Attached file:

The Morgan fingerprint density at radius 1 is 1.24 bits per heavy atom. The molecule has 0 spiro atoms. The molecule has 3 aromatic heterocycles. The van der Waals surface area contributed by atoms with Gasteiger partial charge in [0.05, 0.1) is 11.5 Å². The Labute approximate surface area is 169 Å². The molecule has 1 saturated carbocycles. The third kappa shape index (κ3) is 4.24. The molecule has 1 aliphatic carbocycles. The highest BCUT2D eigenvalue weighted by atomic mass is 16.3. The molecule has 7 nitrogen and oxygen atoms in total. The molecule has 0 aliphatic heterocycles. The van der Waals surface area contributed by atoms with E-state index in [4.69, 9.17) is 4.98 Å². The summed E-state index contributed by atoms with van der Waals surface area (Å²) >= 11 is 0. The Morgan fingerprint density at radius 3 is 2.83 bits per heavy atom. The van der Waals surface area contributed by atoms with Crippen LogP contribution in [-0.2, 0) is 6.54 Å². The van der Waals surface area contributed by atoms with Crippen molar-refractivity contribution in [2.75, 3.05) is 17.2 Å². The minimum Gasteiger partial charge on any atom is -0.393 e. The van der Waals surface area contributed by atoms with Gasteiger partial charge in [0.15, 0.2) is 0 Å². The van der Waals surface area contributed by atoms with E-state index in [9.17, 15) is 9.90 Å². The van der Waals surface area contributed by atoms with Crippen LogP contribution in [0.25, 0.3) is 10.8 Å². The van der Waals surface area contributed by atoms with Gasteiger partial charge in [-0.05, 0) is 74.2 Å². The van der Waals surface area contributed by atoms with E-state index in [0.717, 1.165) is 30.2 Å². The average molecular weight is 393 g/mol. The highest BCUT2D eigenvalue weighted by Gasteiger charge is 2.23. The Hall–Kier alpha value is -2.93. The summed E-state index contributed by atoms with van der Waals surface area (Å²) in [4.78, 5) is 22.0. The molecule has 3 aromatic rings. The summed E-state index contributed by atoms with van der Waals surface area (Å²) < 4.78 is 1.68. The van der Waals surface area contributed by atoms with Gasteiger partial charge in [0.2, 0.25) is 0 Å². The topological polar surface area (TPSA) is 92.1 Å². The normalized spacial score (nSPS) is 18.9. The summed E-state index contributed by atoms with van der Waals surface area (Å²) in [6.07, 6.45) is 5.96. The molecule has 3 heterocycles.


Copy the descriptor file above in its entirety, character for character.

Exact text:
The Morgan fingerprint density at radius 1 is 1.24 bits per heavy atom. The molecule has 0 spiro atoms. The molecule has 3 aromatic heterocycles. The van der Waals surface area contributed by atoms with Gasteiger partial charge in [0.05, 0.1) is 11.5 Å². The Labute approximate surface area is 169 Å². The molecule has 1 saturated carbocycles. The third kappa shape index (κ3) is 4.24. The molecule has 1 aliphatic carbocycles. The highest BCUT2D eigenvalue weighted by atomic mass is 16.3. The molecule has 7 nitrogen and oxygen atoms in total. The molecule has 0 aliphatic heterocycles. The van der Waals surface area contributed by atoms with E-state index in [4.69, 9.17) is 4.98 Å². The summed E-state index contributed by atoms with van der Waals surface area (Å²) >= 11 is 0. The Morgan fingerprint density at radius 3 is 2.83 bits per heavy atom. The van der Waals surface area contributed by atoms with Crippen LogP contribution in [-0.2, 0) is 6.54 Å². The van der Waals surface area contributed by atoms with Crippen molar-refractivity contribution in [2.75, 3.05) is 17.2 Å². The minimum Gasteiger partial charge on any atom is -0.393 e. The van der Waals surface area contributed by atoms with Gasteiger partial charge in [0.15, 0.2) is 0 Å². The van der Waals surface area contributed by atoms with E-state index in [9.17, 15) is 9.90 Å². The van der Waals surface area contributed by atoms with Crippen LogP contribution in [0.25, 0.3) is 10.8 Å². The van der Waals surface area contributed by atoms with Gasteiger partial charge in [-0.05, 0) is 74.2 Å². The van der Waals surface area contributed by atoms with E-state index in [0.717, 1.165) is 30.2 Å². The average molecular weight is 393 g/mol. The highest BCUT2D eigenvalue weighted by Gasteiger charge is 2.23. The Hall–Kier alpha value is -2.93. The summed E-state index contributed by atoms with van der Waals surface area (Å²) in [4.78, 5) is 22.0. The molecule has 3 aromatic rings. The summed E-state index contributed by atoms with van der Waals surface area (Å²) < 4.78 is 1.68. The van der Waals surface area contributed by atoms with Gasteiger partial charge in [0.2, 0.25) is 0 Å². The topological polar surface area (TPSA) is 92.1 Å². The normalized spacial score (nSPS) is 18.9. The summed E-state index contributed by atoms with van der Waals surface area (Å²) in [6.07, 6.45) is 5.96. The molecule has 3 heterocycles.